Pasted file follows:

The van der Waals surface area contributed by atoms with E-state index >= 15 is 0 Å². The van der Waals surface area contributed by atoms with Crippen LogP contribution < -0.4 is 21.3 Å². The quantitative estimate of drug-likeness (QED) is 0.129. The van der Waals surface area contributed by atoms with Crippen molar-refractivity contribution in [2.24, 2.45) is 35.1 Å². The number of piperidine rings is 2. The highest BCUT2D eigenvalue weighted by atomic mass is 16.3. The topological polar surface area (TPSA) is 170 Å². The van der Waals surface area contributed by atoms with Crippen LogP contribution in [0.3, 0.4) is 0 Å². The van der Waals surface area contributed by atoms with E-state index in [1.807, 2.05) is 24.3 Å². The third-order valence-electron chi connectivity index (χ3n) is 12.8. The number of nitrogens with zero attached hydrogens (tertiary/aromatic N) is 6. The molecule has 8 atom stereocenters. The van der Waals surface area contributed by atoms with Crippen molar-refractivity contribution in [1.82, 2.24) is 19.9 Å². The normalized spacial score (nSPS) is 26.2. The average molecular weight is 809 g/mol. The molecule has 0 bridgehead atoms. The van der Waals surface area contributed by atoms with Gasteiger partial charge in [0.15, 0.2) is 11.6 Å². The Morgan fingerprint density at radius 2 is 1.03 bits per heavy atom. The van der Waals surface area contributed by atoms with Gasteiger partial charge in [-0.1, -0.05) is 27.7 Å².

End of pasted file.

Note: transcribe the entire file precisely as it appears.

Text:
The van der Waals surface area contributed by atoms with E-state index >= 15 is 0 Å². The van der Waals surface area contributed by atoms with Crippen LogP contribution < -0.4 is 21.3 Å². The quantitative estimate of drug-likeness (QED) is 0.129. The van der Waals surface area contributed by atoms with Crippen molar-refractivity contribution in [2.24, 2.45) is 35.1 Å². The number of piperidine rings is 2. The highest BCUT2D eigenvalue weighted by atomic mass is 16.3. The topological polar surface area (TPSA) is 170 Å². The van der Waals surface area contributed by atoms with Crippen LogP contribution in [0.3, 0.4) is 0 Å². The van der Waals surface area contributed by atoms with E-state index in [1.807, 2.05) is 24.3 Å². The third-order valence-electron chi connectivity index (χ3n) is 12.8. The number of nitrogens with zero attached hydrogens (tertiary/aromatic N) is 6. The molecule has 8 atom stereocenters. The van der Waals surface area contributed by atoms with Crippen molar-refractivity contribution in [1.82, 2.24) is 19.9 Å². The normalized spacial score (nSPS) is 26.2. The average molecular weight is 809 g/mol. The molecule has 0 bridgehead atoms. The van der Waals surface area contributed by atoms with Gasteiger partial charge in [0.15, 0.2) is 11.6 Å². The Morgan fingerprint density at radius 2 is 1.03 bits per heavy atom. The van der Waals surface area contributed by atoms with Gasteiger partial charge in [-0.1, -0.05) is 27.7 Å².